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Tuesday, September 30, 2008

Scout Tufankjian: On Barack

For a bit of inspiration see the Scout Tufankjian photos of Barack Obama and family.

Scout Tufankjian is a photographer based in Brooklyn, New York. Clients include Time, Newsweek, US News & World Report, Le Monde, Newsday, and The New York Times. She is represented by Polaris Images and supports the Boston Red Sox. Yes, even now. Prize Photos of Barack: Must See on left.

Monday, September 29, 2008

Zakaria : Palin Should Leave Ticket

Sarah Palin has lasted about two weeks longer than I thought she would. Recent weeks have seen considerable divisions among conservatives about her qualifications. Partisan politicians and a few ideologues hail her praises. For many of the right wing intellectuals, Palin is John McCain's Harriett Meyers. Finally, with the help of Katie Couric and Tina Fey, the illegitimacy of this candicacy is exposed further by Fareed Zakaria should mean that her days are numbered. Is is really possible that she will survive the Veep debate?

The McCain candidacy reveals over and over again the bankruptcy of conservatism and the Republican label. It's not only McCain who tries to hide from being a Republican. Democrats in Oregon are has taken Republican to court to force them to display their party label. See Rossi Campaign

The polls seem to show the race to be close and it may be. However, it is clear that Barack Obama is the superior candidate for the American people. Even so, there is considerable concern and, among some downright pessimism, that white America will elect a black man president of the U.S. At issue is whether or not for many whites their racism will trump their intelligence, their self-interests. Not only is McCain running away from being a Republican, he is so desparate that his candidacy is losing all of its coherence. The Palin selection is just a recent example of the wheels coming off.

While the skeptics and naysayers remain, Barack's historic break throughs -- winning in Iowa, winning the nomination in competition with the most powerful name in the Democratic party, historic voter registration drives, record-breaking fundraising, and his winning the foreign relations debate -- all demonstrate America's readiness for his message of change.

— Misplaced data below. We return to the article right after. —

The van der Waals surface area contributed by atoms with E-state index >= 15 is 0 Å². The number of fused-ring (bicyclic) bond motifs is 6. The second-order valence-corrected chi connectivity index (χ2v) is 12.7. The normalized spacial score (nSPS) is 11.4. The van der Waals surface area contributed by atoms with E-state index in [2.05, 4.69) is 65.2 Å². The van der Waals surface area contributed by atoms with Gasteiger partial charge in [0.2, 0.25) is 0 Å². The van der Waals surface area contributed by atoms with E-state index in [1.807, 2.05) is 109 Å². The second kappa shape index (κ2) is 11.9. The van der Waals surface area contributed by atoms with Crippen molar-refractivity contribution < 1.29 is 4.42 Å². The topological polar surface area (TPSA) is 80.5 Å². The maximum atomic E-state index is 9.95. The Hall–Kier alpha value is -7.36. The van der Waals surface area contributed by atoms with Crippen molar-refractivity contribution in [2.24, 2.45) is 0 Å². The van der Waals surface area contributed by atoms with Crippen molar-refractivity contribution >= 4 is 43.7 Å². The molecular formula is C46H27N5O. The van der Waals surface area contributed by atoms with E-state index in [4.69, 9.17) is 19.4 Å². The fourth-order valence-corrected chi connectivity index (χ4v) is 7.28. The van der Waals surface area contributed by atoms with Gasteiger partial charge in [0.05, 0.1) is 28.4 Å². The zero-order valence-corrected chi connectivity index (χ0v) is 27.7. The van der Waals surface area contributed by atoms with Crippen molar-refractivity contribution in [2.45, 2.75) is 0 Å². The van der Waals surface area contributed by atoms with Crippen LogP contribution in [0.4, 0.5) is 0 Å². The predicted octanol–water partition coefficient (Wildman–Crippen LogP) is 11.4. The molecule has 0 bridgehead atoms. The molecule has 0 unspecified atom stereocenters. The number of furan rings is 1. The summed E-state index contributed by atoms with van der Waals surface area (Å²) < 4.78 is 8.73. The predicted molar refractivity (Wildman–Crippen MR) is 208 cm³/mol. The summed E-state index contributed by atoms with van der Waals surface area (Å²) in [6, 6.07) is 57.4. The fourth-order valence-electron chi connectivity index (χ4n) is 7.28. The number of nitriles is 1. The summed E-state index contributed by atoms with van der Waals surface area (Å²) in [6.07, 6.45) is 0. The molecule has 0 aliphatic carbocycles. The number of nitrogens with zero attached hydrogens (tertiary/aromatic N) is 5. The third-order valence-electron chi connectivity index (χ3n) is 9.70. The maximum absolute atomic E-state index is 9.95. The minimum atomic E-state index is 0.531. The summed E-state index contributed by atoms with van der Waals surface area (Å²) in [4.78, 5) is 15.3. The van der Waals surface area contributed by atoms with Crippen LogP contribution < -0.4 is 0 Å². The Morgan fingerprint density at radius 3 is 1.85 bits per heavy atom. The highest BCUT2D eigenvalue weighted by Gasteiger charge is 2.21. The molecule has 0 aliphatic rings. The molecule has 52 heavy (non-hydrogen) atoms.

While I may be proven wrong, of course, there is reason to remain optimistic that Obama will not only win, but will win by a landslide. My 50-state victory might be a bit over the top, the McCain campaign and the Republicans continue to bolster the possibility. As problematic as the "investment" bill may have been, it was defeated for the very reason that we are in this mess to begin with. The Republican opposition wants more deregulated unfettered free market capitalism!!

Congressman Darrel Issa of California said the "investment bill" spelled the end of "the Reagan Revolution." For very different reasons he is correct. It's not the so-called bailout that spells the end of the Reagan revolution. That the nation is on the brink economic disaster is a direct result of a mentality and ideology that the government is the problem. The irresponsility of the Republiicans make just make the 50 state goal a possibility.

The brink of economic disaster spells doom for the Republicans. As Pat Buchanan has admitted, the Republicans face as disaster. The debacle of Sarah Palin being the candidate for Vice President is nothing more than a wreck on its way to happen. RGN

Editor of Newsweek International, columnist
PostGlobal co-moderator Fareed Zakaria is editor of Newsweek International

Palin Is Ready? Please.

Will someone please put Sarah Palin out of her agony? Is it too much to ask that she come to realize that she wants, in that wonderful phrase in American politics, "to spend more time with her family"? Having stayed in purdah for weeks, she finally agreed to a third interview. CBS's Katie Couric questioned her in her trademark sympathetic style. It didn't help. When asked how living in the state closest to Russia gave her foreign-policy experience, Palin responded thus:

"It's very important when you consider even national-security issues with Russia as Putin rears his head and comes into the airspace of the United States of America. Where--where do they go? It's Alaska. It's just right over the border. It is from Alaska that we send those out to make sure that an eye is being kept on this very powerful nation, Russia, because they are right there. They are right next to--to our state."

There is, of course, the sheer absurdity of the premise. Two weeks ago I flew to Tokyo, crossing over the North Pole. Does that make me an expert on Santa Claus? (Thanks, Jon Stewart.) But even beyond that, read the rest of her response. "It is from Alaska that we send out those ..." What does this mean? This is not an isolated example. Palin has been given a set of talking points by campaign advisers, simple ideological mantras that she repeats and repeats as long as she can. ("We mustn't blink.") But if forced off those rehearsed lines, what she has to say is often, quite frankly, gibberish.

Couric asked her a smart question about the proposed $700 billion bailout of the American financial sector. It was designed to see if Palin understood that the problem in this crisis is that credit and liquidity in the financial system has dried up, and that that's why, in the estimation of Treasury Secretary Hank Paulson and Fed chairman Ben Bernanke, the government needs to step in to buy up Wall Street's most toxic liabilities. Here's the entire exchange: